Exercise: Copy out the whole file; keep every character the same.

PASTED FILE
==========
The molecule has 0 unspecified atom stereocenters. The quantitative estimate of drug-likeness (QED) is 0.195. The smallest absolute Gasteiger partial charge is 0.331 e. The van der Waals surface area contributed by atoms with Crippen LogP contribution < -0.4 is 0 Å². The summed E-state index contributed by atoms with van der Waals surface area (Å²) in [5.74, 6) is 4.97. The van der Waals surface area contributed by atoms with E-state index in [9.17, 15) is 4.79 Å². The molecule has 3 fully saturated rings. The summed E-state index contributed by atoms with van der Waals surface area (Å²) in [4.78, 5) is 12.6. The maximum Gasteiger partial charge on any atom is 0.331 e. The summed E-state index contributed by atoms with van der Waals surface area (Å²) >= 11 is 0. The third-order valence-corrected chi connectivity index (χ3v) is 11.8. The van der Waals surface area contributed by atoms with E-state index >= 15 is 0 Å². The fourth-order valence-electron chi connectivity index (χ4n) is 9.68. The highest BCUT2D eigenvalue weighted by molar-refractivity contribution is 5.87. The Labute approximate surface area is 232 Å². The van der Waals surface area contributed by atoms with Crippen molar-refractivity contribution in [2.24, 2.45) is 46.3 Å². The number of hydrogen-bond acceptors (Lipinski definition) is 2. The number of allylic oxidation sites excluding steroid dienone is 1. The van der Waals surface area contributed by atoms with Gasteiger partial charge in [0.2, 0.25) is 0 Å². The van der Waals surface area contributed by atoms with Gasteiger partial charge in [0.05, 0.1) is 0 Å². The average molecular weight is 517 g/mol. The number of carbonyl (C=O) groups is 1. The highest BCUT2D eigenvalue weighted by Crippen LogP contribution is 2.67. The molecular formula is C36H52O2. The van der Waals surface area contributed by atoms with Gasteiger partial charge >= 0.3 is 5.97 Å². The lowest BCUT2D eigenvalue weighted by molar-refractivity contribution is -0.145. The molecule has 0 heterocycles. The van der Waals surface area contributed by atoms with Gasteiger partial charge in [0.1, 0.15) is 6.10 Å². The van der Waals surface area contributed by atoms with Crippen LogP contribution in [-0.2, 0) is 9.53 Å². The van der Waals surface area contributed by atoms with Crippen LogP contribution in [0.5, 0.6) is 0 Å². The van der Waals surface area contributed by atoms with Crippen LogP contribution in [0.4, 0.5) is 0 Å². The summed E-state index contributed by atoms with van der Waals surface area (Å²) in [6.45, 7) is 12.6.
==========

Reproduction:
The molecule has 0 unspecified atom stereocenters. The quantitative estimate of drug-likeness (QED) is 0.195. The smallest absolute Gasteiger partial charge is 0.331 e. The van der Waals surface area contributed by atoms with Crippen LogP contribution < -0.4 is 0 Å². The summed E-state index contributed by atoms with van der Waals surface area (Å²) in [5.74, 6) is 4.97. The van der Waals surface area contributed by atoms with E-state index in [9.17, 15) is 4.79 Å². The molecule has 3 fully saturated rings. The summed E-state index contributed by atoms with van der Waals surface area (Å²) in [4.78, 5) is 12.6. The maximum Gasteiger partial charge on any atom is 0.331 e. The summed E-state index contributed by atoms with van der Waals surface area (Å²) >= 11 is 0. The third-order valence-corrected chi connectivity index (χ3v) is 11.8. The van der Waals surface area contributed by atoms with E-state index >= 15 is 0 Å². The fourth-order valence-electron chi connectivity index (χ4n) is 9.68. The highest BCUT2D eigenvalue weighted by molar-refractivity contribution is 5.87. The Labute approximate surface area is 232 Å². The van der Waals surface area contributed by atoms with Crippen molar-refractivity contribution in [2.24, 2.45) is 46.3 Å². The number of hydrogen-bond acceptors (Lipinski definition) is 2. The number of allylic oxidation sites excluding steroid dienone is 1. The van der Waals surface area contributed by atoms with Gasteiger partial charge in [0.2, 0.25) is 0 Å². The van der Waals surface area contributed by atoms with Gasteiger partial charge in [0.05, 0.1) is 0 Å². The average molecular weight is 517 g/mol. The number of carbonyl (C=O) groups is 1. The highest BCUT2D eigenvalue weighted by Crippen LogP contribution is 2.67. The molecular formula is C36H52O2. The van der Waals surface area contributed by atoms with Gasteiger partial charge >= 0.3 is 5.97 Å². The lowest BCUT2D eigenvalue weighted by molar-refractivity contribution is -0.145. The molecule has 0 heterocycles. The van der Waals surface area contributed by atoms with Gasteiger partial charge in [0.1, 0.15) is 6.10 Å². The van der Waals surface area contributed by atoms with Crippen LogP contribution in [-0.2, 0) is 9.53 Å². The van der Waals surface area contributed by atoms with Crippen LogP contribution in [0.5, 0.6) is 0 Å². The van der Waals surface area contributed by atoms with Crippen LogP contribution in [0.4, 0.5) is 0 Å². The summed E-state index contributed by atoms with van der Waals surface area (Å²) in [6.45, 7) is 12.6.